G L Wilson

© 2013, Guitarz - The Original Guitar Blog - the blog that goes all the way to 11!
Please read our photo and content policy.

Thursday, 4 April 2013

Design your guitar with Moniker Guitars

guitarz.blogspot.com:
Kevin from Moniker Guitars here. Moniker Guitars is a small/brand new Austin, TX based guitar maker. We build custom electric guitars that you can design and order at MonikerGuitars.com. No one else is doing anything quite like this and guitar players have responded to the chance to design their guitar by choosing colors, parts, and even adding text or graphics.

We're currently running a Kickstarter campaign and have some awesome deals on our new semi-hollow guitars. Early bird specials starting at $800.

Kevin



Looks great to me - head on over to MonikerGuitars.com and/or their Kickstarter campaign for more information. - G L Wilson

© 2013, Guitarz - The Original Guitar Blog - the blog that goes all the way to 11!
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Wednesday, 3 April 2013

1963 Fender Precision Bass with rare original factory red sparkle finish

guitarz.blogspot.com:
No it's not Candy Apple Red, this 1963 Fender Precision Bass features a very rare red sparkle factory finish. The bass is all original and comes complete with the chromed pickup and bridge covers that most players used to unscrew and lose, plus the original Tolex hard case.

Fender sparkle finishes are considered very rare, with a few appearing in the early 1960s. We have previously looked at a Duo Sonic and a Music Master (supposedly from 1959) with similar finishes. However, this silver-sparkle 1963 Jaguar was of course a re-finish.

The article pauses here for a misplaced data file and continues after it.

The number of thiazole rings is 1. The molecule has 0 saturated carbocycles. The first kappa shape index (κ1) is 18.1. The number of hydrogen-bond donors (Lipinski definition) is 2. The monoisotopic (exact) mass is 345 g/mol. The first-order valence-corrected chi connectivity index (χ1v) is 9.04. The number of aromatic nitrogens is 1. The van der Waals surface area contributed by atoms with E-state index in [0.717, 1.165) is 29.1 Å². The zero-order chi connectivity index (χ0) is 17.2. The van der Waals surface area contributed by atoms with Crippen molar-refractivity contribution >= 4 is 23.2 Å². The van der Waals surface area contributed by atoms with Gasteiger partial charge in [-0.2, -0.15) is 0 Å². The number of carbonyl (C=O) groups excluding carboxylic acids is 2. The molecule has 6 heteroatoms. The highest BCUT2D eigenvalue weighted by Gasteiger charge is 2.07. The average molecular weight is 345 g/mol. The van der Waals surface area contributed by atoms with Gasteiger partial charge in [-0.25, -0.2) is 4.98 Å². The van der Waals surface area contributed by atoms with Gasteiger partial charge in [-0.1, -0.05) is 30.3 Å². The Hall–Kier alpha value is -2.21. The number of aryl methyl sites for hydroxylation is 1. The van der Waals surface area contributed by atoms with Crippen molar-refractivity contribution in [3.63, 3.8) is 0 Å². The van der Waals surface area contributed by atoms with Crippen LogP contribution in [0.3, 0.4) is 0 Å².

As I already mentioned, the original Fender sparkle finishes are very rare, so you may not be surprised to learn that this red sparkle 1963 Fender Precision Bass is currently listed on eBay with a Buy It Now price of $15,000.

G L Wilson

© 2013, Guitarz - The Original Guitar Blog - the blog that goes all the way to 11!
Please read our photo and content policy.

Tuesday, 2 April 2013

1960s Teisco electric banjitar which allegedly sounds better than a Strat

guitarz.blogspot.com:
Here's an oddity from 1960s Japan that I find curiously appealing for some reason that I cannot fathom. It's a Teisco electric banjitar. That's right, a solidbody electric 6-string banjo. With a whammy bar!

Actually, my guess is that the only thing "banjo" about it is the shape. Surely, without a resonating head on the body it couldn't possibly sound like a banjo, even if the body is chambered and the instrument has really bad sustain. To confuse matters even more, the seller claims that it "...has a better Stratocaster sound than either one of my two Strats."

Currently listed on eBay with the quite astonishing price of $1,799. Yeah, I appreciate it might be a rare model in excellent condition but I can't see it selling at that price somehow.

G L Wilson

© 2013, Guitarz - The Original Guitar Blog - the blog that goes all the way to 11!
Please read our photo and content policy.